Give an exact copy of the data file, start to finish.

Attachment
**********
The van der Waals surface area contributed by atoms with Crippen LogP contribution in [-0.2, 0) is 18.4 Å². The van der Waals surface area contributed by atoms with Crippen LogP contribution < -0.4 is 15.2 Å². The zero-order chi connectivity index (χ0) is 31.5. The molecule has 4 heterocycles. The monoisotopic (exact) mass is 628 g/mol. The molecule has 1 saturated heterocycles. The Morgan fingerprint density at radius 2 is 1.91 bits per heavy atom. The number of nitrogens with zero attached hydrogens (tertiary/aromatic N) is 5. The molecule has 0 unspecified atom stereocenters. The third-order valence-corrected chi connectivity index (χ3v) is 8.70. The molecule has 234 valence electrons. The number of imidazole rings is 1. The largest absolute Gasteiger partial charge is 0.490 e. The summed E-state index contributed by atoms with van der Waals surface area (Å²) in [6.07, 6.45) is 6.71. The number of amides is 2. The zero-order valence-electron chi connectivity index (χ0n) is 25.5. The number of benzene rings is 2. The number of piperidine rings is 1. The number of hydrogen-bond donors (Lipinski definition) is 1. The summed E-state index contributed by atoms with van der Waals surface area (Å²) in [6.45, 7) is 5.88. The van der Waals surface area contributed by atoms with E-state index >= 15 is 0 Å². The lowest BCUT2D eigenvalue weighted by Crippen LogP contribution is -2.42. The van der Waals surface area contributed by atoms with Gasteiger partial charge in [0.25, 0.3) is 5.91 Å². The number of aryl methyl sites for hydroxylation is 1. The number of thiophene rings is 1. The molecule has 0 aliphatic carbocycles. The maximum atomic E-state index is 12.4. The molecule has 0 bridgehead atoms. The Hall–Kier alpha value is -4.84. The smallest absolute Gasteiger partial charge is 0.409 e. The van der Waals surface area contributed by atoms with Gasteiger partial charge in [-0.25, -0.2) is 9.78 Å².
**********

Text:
The van der Waals surface area contributed by atoms with Crippen LogP contribution in [-0.2, 0) is 18.4 Å². The van der Waals surface area contributed by atoms with Crippen LogP contribution < -0.4 is 15.2 Å². The zero-order chi connectivity index (χ0) is 31.5. The molecule has 4 heterocycles. The monoisotopic (exact) mass is 628 g/mol. The molecule has 1 saturated heterocycles. The Morgan fingerprint density at radius 2 is 1.91 bits per heavy atom. The number of nitrogens with zero attached hydrogens (tertiary/aromatic N) is 5. The molecule has 0 unspecified atom stereocenters. The third-order valence-corrected chi connectivity index (χ3v) is 8.70. The molecule has 234 valence electrons. The number of imidazole rings is 1. The largest absolute Gasteiger partial charge is 0.490 e. The summed E-state index contributed by atoms with van der Waals surface area (Å²) in [6.07, 6.45) is 6.71. The number of amides is 2. The zero-order valence-electron chi connectivity index (χ0n) is 25.5. The number of benzene rings is 2. The number of piperidine rings is 1. The number of hydrogen-bond donors (Lipinski definition) is 1. The summed E-state index contributed by atoms with van der Waals surface area (Å²) in [6.45, 7) is 5.88. The van der Waals surface area contributed by atoms with E-state index >= 15 is 0 Å². The lowest BCUT2D eigenvalue weighted by Crippen LogP contribution is -2.42. The van der Waals surface area contributed by atoms with Gasteiger partial charge in [0.25, 0.3) is 5.91 Å². The number of aryl methyl sites for hydroxylation is 1. The number of thiophene rings is 1. The molecule has 0 aliphatic carbocycles. The maximum atomic E-state index is 12.4. The molecule has 0 bridgehead atoms. The Hall–Kier alpha value is -4.84. The smallest absolute Gasteiger partial charge is 0.409 e. The van der Waals surface area contributed by atoms with Gasteiger partial charge in [-0.25, -0.2) is 9.78 Å².